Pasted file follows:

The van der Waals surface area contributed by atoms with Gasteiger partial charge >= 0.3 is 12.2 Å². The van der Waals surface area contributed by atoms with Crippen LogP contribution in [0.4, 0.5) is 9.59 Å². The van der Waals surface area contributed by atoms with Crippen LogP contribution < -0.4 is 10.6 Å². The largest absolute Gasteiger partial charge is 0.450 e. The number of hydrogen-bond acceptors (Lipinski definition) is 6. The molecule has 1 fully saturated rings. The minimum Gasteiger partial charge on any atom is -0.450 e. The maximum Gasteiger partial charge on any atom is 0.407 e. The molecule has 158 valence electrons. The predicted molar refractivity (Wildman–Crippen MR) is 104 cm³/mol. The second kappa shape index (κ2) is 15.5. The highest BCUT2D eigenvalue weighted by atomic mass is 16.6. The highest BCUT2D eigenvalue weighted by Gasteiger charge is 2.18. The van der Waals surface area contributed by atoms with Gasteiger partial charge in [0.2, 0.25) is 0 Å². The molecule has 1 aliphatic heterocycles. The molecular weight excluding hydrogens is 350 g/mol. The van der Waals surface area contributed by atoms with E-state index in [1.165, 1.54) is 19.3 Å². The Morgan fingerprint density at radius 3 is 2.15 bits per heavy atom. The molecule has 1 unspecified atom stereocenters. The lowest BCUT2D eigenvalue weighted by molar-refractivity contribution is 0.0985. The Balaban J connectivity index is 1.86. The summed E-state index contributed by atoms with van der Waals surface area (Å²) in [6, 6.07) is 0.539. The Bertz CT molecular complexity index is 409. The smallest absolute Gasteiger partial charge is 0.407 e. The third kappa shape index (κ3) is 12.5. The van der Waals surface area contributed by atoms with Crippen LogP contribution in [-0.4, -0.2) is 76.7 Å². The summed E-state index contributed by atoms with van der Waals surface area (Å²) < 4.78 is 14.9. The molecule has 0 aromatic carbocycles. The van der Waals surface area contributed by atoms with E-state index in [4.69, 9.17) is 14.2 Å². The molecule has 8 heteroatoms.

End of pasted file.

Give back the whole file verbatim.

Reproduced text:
The van der Waals surface area contributed by atoms with Gasteiger partial charge >= 0.3 is 12.2 Å². The van der Waals surface area contributed by atoms with Crippen LogP contribution in [0.4, 0.5) is 9.59 Å². The van der Waals surface area contributed by atoms with Crippen LogP contribution < -0.4 is 10.6 Å². The largest absolute Gasteiger partial charge is 0.450 e. The number of hydrogen-bond acceptors (Lipinski definition) is 6. The molecule has 1 fully saturated rings. The minimum Gasteiger partial charge on any atom is -0.450 e. The maximum Gasteiger partial charge on any atom is 0.407 e. The molecule has 158 valence electrons. The predicted molar refractivity (Wildman–Crippen MR) is 104 cm³/mol. The second kappa shape index (κ2) is 15.5. The highest BCUT2D eigenvalue weighted by atomic mass is 16.6. The highest BCUT2D eigenvalue weighted by Gasteiger charge is 2.18. The van der Waals surface area contributed by atoms with Gasteiger partial charge in [0.2, 0.25) is 0 Å². The molecule has 1 aliphatic heterocycles. The molecular weight excluding hydrogens is 350 g/mol. The van der Waals surface area contributed by atoms with E-state index in [1.165, 1.54) is 19.3 Å². The Morgan fingerprint density at radius 3 is 2.15 bits per heavy atom. The molecule has 1 unspecified atom stereocenters. The lowest BCUT2D eigenvalue weighted by molar-refractivity contribution is 0.0985. The Balaban J connectivity index is 1.86. The summed E-state index contributed by atoms with van der Waals surface area (Å²) in [6, 6.07) is 0.539. The Bertz CT molecular complexity index is 409. The smallest absolute Gasteiger partial charge is 0.407 e. The third kappa shape index (κ3) is 12.5. The van der Waals surface area contributed by atoms with Crippen LogP contribution in [-0.4, -0.2) is 76.7 Å². The summed E-state index contributed by atoms with van der Waals surface area (Å²) < 4.78 is 14.9. The molecule has 0 aromatic carbocycles. The van der Waals surface area contributed by atoms with E-state index in [4.69, 9.17) is 14.2 Å². The molecule has 8 heteroatoms.